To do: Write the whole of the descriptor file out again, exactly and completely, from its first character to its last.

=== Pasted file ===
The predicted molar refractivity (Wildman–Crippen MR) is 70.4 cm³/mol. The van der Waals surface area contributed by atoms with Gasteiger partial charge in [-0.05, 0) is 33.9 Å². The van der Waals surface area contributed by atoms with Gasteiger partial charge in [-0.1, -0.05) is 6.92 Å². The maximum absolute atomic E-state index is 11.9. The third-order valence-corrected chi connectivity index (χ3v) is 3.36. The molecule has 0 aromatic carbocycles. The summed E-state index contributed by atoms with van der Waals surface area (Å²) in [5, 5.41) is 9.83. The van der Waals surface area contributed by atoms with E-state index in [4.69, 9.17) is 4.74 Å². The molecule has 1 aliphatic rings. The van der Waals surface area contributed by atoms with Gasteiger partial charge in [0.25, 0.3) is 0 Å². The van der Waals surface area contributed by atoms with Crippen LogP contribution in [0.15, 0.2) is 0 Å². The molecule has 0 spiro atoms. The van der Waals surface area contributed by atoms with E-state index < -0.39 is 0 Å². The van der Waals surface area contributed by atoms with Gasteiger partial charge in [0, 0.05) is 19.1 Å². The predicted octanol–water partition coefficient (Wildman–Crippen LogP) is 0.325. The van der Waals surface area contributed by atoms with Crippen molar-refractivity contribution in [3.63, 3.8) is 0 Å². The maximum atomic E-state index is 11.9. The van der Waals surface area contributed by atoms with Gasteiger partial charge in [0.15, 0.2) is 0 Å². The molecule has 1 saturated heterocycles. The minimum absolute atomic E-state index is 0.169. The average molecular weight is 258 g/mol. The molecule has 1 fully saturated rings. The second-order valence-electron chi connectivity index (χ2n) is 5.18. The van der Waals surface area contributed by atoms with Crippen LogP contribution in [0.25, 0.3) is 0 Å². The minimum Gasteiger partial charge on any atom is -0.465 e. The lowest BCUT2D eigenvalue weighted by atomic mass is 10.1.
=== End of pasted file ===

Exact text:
The predicted molar refractivity (Wildman–Crippen MR) is 70.4 cm³/mol. The van der Waals surface area contributed by atoms with Gasteiger partial charge in [-0.05, 0) is 33.9 Å². The van der Waals surface area contributed by atoms with Gasteiger partial charge in [-0.1, -0.05) is 6.92 Å². The maximum absolute atomic E-state index is 11.9. The third-order valence-corrected chi connectivity index (χ3v) is 3.36. The molecule has 0 aromatic carbocycles. The summed E-state index contributed by atoms with van der Waals surface area (Å²) in [5, 5.41) is 9.83. The van der Waals surface area contributed by atoms with E-state index in [4.69, 9.17) is 4.74 Å². The molecule has 1 aliphatic rings. The van der Waals surface area contributed by atoms with Gasteiger partial charge in [0.25, 0.3) is 0 Å². The van der Waals surface area contributed by atoms with Crippen LogP contribution in [0.15, 0.2) is 0 Å². The molecule has 0 spiro atoms. The van der Waals surface area contributed by atoms with E-state index < -0.39 is 0 Å². The van der Waals surface area contributed by atoms with Gasteiger partial charge in [0, 0.05) is 19.1 Å². The predicted octanol–water partition coefficient (Wildman–Crippen LogP) is 0.325. The van der Waals surface area contributed by atoms with Crippen molar-refractivity contribution in [3.63, 3.8) is 0 Å². The maximum atomic E-state index is 11.9. The van der Waals surface area contributed by atoms with Gasteiger partial charge in [0.15, 0.2) is 0 Å². The molecule has 1 saturated heterocycles. The minimum absolute atomic E-state index is 0.169. The average molecular weight is 258 g/mol. The molecule has 1 fully saturated rings. The second-order valence-electron chi connectivity index (χ2n) is 5.18. The van der Waals surface area contributed by atoms with Crippen LogP contribution in [0.25, 0.3) is 0 Å². The minimum Gasteiger partial charge on any atom is -0.465 e. The lowest BCUT2D eigenvalue weighted by atomic mass is 10.1.